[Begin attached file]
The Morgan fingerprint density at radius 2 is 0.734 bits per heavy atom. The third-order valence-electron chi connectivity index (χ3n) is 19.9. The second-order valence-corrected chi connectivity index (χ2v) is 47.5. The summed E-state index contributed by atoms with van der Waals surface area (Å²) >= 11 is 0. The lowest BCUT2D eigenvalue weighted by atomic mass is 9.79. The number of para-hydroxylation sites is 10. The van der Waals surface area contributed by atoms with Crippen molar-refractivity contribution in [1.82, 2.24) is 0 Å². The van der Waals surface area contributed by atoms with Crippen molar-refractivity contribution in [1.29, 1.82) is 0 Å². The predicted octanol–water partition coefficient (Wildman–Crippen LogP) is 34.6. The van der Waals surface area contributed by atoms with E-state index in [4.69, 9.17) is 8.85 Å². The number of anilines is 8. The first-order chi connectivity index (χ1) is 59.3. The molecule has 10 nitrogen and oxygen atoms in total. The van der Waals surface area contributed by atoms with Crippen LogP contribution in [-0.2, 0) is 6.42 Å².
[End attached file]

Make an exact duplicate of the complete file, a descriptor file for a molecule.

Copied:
The Morgan fingerprint density at radius 2 is 0.734 bits per heavy atom. The third-order valence-electron chi connectivity index (χ3n) is 19.9. The second-order valence-corrected chi connectivity index (χ2v) is 47.5. The summed E-state index contributed by atoms with van der Waals surface area (Å²) >= 11 is 0. The lowest BCUT2D eigenvalue weighted by atomic mass is 9.79. The number of para-hydroxylation sites is 10. The van der Waals surface area contributed by atoms with Crippen molar-refractivity contribution in [1.82, 2.24) is 0 Å². The van der Waals surface area contributed by atoms with Crippen molar-refractivity contribution in [1.29, 1.82) is 0 Å². The predicted octanol–water partition coefficient (Wildman–Crippen LogP) is 34.6. The van der Waals surface area contributed by atoms with E-state index in [4.69, 9.17) is 8.85 Å². The number of anilines is 8. The first-order chi connectivity index (χ1) is 59.3. The molecule has 10 nitrogen and oxygen atoms in total. The van der Waals surface area contributed by atoms with Crippen LogP contribution in [-0.2, 0) is 6.42 Å².